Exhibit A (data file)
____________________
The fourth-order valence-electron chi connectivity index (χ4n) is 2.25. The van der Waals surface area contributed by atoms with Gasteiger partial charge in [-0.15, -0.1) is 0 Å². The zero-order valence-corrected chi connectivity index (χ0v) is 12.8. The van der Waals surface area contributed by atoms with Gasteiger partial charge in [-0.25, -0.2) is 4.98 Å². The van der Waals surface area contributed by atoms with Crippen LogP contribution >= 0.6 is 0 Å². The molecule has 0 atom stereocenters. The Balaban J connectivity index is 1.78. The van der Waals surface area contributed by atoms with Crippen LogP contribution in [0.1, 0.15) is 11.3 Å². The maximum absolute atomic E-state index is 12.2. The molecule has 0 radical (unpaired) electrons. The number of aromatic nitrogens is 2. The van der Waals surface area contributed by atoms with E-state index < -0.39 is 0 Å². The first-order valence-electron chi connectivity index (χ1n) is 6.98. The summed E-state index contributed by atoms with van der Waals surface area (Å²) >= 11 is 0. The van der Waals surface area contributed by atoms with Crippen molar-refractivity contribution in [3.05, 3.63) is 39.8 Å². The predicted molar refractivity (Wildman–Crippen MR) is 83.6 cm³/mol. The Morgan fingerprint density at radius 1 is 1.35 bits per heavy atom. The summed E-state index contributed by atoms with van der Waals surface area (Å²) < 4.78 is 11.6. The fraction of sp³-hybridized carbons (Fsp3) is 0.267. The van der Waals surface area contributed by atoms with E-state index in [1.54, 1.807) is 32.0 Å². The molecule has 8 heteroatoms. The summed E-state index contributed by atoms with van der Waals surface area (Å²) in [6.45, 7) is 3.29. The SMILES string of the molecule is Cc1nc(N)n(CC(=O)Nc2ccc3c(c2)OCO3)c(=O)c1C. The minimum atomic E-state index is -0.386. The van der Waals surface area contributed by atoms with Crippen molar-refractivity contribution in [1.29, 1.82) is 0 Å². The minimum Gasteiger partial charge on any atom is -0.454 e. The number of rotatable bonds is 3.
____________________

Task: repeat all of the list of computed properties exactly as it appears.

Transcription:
The fourth-order valence-electron chi connectivity index (χ4n) is 2.25. The van der Waals surface area contributed by atoms with Gasteiger partial charge in [-0.15, -0.1) is 0 Å². The zero-order valence-corrected chi connectivity index (χ0v) is 12.8. The van der Waals surface area contributed by atoms with Gasteiger partial charge in [-0.25, -0.2) is 4.98 Å². The van der Waals surface area contributed by atoms with Crippen LogP contribution >= 0.6 is 0 Å². The molecule has 0 atom stereocenters. The Balaban J connectivity index is 1.78. The van der Waals surface area contributed by atoms with Crippen LogP contribution in [0.1, 0.15) is 11.3 Å². The maximum absolute atomic E-state index is 12.2. The molecule has 0 radical (unpaired) electrons. The number of aromatic nitrogens is 2. The van der Waals surface area contributed by atoms with E-state index < -0.39 is 0 Å². The first-order valence-electron chi connectivity index (χ1n) is 6.98. The summed E-state index contributed by atoms with van der Waals surface area (Å²) >= 11 is 0. The van der Waals surface area contributed by atoms with Crippen molar-refractivity contribution in [3.05, 3.63) is 39.8 Å². The predicted molar refractivity (Wildman–Crippen MR) is 83.6 cm³/mol. The Morgan fingerprint density at radius 1 is 1.35 bits per heavy atom. The summed E-state index contributed by atoms with van der Waals surface area (Å²) < 4.78 is 11.6. The fraction of sp³-hybridized carbons (Fsp3) is 0.267. The van der Waals surface area contributed by atoms with E-state index in [1.54, 1.807) is 32.0 Å². The molecule has 8 heteroatoms. The summed E-state index contributed by atoms with van der Waals surface area (Å²) in [6.45, 7) is 3.29. The SMILES string of the molecule is Cc1nc(N)n(CC(=O)Nc2ccc3c(c2)OCO3)c(=O)c1C. The minimum atomic E-state index is -0.386. The van der Waals surface area contributed by atoms with Crippen molar-refractivity contribution in [1.29, 1.82) is 0 Å². The minimum Gasteiger partial charge on any atom is -0.454 e. The number of rotatable bonds is 3.